Same Lake?

Same Lake?

swan lake

Last week, I talked about ‘new’ in the historically accurate Shakespeare’s Globe. The same words with new twists. This week I saw Swan Lake at the Royal Opera House. Prior to seeing it, I had little to no understanding of the plot. My friends and I tried humming and singing parts of the music over gin and tonics before hand. We knew one bit, our other attempts sounded more like Harry Potter. I do know this about ballet; the music doesn’t change and the choreography doesn’t change. So what’s new?

First, a quick review from a complete dummy. I did two weeks of ballet when I was in my teens so I’m the first to admit I know fuck all. The performance is broken into four scenes in three acts. The first at 70 minutes, the second at 40 minutes and the final at 20 minutes. It seemed a little pointless to me to have a second interval of 20 minutes to return for 20 minutes but again, I’m a dummy. I assume it’s more for the dancers as some sections of dance are physically and mentally demanding. I like to look at everything. As impressive as the prima ballerina or ‘main swan’ was, I was more in awe of the girls on the sides; they held delicate poses for ages and effortlessly changed position on the stage avoiding other skinny limbs. I applauded for them, not the girl who just got an applause and came back for a couple more spins and wanted another shower of affection. And the jester, comic characters always get a louder clap from me. Long story short, it was beautiful.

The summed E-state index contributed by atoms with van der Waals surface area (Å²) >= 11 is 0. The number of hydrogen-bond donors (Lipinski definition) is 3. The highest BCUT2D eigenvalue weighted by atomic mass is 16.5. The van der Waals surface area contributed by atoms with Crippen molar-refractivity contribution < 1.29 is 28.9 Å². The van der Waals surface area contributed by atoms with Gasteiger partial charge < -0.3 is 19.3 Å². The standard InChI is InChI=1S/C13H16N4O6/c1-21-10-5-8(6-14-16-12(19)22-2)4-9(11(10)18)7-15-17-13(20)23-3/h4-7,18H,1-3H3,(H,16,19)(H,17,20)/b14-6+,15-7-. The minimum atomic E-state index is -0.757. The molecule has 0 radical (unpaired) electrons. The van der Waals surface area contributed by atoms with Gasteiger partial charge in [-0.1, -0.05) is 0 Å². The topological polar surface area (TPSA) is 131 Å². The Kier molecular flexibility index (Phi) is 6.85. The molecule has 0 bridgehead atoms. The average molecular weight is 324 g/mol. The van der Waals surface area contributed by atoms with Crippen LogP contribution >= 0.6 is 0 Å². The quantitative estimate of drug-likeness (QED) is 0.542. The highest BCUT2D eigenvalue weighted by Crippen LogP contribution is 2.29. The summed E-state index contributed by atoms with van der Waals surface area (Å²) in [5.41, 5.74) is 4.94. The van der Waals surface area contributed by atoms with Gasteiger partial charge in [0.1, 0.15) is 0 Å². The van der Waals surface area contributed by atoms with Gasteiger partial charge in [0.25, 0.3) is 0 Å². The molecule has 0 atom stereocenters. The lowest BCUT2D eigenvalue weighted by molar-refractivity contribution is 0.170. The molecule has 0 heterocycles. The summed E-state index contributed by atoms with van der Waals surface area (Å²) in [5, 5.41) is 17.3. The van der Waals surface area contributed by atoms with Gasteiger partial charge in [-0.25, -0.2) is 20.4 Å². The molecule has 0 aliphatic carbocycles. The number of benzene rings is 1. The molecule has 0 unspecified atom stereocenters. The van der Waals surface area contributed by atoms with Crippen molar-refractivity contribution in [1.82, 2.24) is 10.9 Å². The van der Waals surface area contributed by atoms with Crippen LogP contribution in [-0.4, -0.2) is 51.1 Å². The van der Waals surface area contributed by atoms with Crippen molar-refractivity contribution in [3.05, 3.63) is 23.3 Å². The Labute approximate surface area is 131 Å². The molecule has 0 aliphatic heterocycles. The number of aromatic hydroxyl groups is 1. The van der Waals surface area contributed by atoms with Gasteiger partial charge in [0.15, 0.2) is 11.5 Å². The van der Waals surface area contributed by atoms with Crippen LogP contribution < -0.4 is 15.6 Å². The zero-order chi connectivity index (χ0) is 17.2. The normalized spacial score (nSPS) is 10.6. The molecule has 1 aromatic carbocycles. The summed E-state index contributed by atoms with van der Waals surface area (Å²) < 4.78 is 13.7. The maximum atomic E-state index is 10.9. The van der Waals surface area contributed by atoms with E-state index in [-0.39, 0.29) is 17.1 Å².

I saw it, I liked it. I would get a front facing seat with a seat back next time so it’s not so much Back of a Head Lake. But would I see it again? Unfortunately, the answer is no. Unless it had radical changes such as an all male version. With so much control and things set in stone, what can you offer a loyal audience? For me, the evening was about seeing great friends and the ability to say ‘I saw Swan Lake at the Royal Opera House’. The venue commands respect and their performances to be done in the proper way. Maybe radical is a turnoff which is why Emma Rice’s Summer of Love season had such bad reviews at Shakespeare’s Globe. People don’t like change. I like change. I like new. I like radical. In the future, I shall seek it elsewhere.

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